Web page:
Lago Vista's Rich History of Pioneers
Amazingly, the first known inhabitants of the North Shore can be traced back 10,000-15,000 years with the 1983 discovery of the pre-historic, "Leanderthal Lady", a five foot tall, 18-25 year old woman named after the North Shore village of Leander, near which she was discovered.
Populated through at least a dozen millennium by many Native Indian tribes, most notably Apache & Comanche (and many sovereign nations as well, ie: Spain, France, Mexico), control of the greater Central Texas area was fought over for centuries with the modern area beginning in the 1500s. In 1831 “The Father of Texas”, Stephen F. Austin, settled 800 families in the area known at the time as the city of Austin’s “Upper Colonies”, and it was from there that the current story of Lago Vista and the North Shore community began.
Early families with instantly recognizable names including Lohman, Smithwick, Sylvester, and others, established commerce in the area with the famous “Lohman’s Bridge” (aka: Crossing or Ford) constructed in 1931 to facilitate easy travel between the North and South shore of the Colorado River. The bridge, and many homesteads and farms were submerged under what came to be called “Lake Travis” upon the 1941 construction of the Marshall Ford Dam, quickly renamed the Mansfield Dam after a prominent local congressman.
Prior to construction of the dam, local residents were at the mercy of the “Feast or Famine” nature of the river with irregular floods and droughts wreaking havoc on the local infrastructure. Establishment of the LCRA* in 1934 initiated the process of multiple dams being constructed along the Colorado River to serve as both water storage and flood control measures while providing a steady reliable source of drinking water for residents of the North Shore as well as the growing population of greater Austin. (* Lower Colorado River Authority)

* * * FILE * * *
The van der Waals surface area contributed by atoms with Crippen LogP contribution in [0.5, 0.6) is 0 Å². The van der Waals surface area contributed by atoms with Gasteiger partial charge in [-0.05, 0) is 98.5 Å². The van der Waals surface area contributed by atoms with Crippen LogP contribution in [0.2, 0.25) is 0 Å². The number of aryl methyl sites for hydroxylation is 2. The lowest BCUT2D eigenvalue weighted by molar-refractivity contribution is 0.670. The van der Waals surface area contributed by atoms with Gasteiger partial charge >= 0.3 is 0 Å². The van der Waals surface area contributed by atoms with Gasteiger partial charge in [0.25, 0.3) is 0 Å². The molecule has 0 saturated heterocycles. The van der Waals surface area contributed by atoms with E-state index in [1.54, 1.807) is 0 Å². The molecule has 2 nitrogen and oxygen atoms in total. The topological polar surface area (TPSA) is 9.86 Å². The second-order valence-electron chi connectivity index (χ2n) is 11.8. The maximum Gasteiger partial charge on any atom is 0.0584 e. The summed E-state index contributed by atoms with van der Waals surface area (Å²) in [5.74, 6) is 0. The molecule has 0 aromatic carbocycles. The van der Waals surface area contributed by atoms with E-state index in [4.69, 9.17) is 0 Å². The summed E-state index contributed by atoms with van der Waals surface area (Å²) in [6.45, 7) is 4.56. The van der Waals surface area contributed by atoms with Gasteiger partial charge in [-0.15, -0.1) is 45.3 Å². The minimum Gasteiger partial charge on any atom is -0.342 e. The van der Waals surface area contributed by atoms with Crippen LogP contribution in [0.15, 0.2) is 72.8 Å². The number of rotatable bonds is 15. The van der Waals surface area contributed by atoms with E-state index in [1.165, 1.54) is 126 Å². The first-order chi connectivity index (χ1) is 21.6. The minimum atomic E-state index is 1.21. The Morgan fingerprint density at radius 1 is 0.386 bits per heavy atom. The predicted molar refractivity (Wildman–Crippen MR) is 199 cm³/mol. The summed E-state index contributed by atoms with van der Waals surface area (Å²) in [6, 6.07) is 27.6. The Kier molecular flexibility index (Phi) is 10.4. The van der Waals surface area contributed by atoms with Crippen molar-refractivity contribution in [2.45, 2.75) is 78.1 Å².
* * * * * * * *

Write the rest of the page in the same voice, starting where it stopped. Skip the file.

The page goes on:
Not surprisingly, the creation of Lake Travis increased the autonomy of the North Shore with bridges to the South submerged and new roads required to reach the increasingly isolated areas of Lago Vista and other North Shore communities.
Construction workers who built the numerous infrastructure projects in the 40s and 50s fell in love with the area and chose to resettle here. With reliable access restored, World War Two vets and other military retirees began moving to Lago Vista in the 50s & 60s to enjoy the quiet refuge. Developers took a strong interest in the Hill Country’s beauty and the recreational opportunities Lake Travis would provide. Jonestown began to grow about this time as well, and FM 1431 was upgraded to facilitate modern traffic. Over time, bus service to Austin was initiated.
1980s Attempts by the City of Austin to annex the North Shore communities were abruptly halted when Lago Vista, Jonestown & Point Venture all voted to individually incorporate. Now, in 2017, the North Shore is a thriving, growing triad of communities with everything from a large, regional supermarket and a national pharmacy chain, to dozens of small owner operated businesses from auto repair to zoological retail!
The North Shore also boasts a prolific arts community with the iconic, 80 voice Hill Country Singers, the large-scale Broadway productions of Lake Travis Music Theatre, the boutique Lago Vista Players, and the classic Twilight Concerts high on the hill overlooking the lake. Our schools rank in the Top Five for ALL of Texas, the cost of living is among the lowest in the country, property values continue to climb and, though ours is a quiet little community, the major urban center of Austin is just 35 minutes away!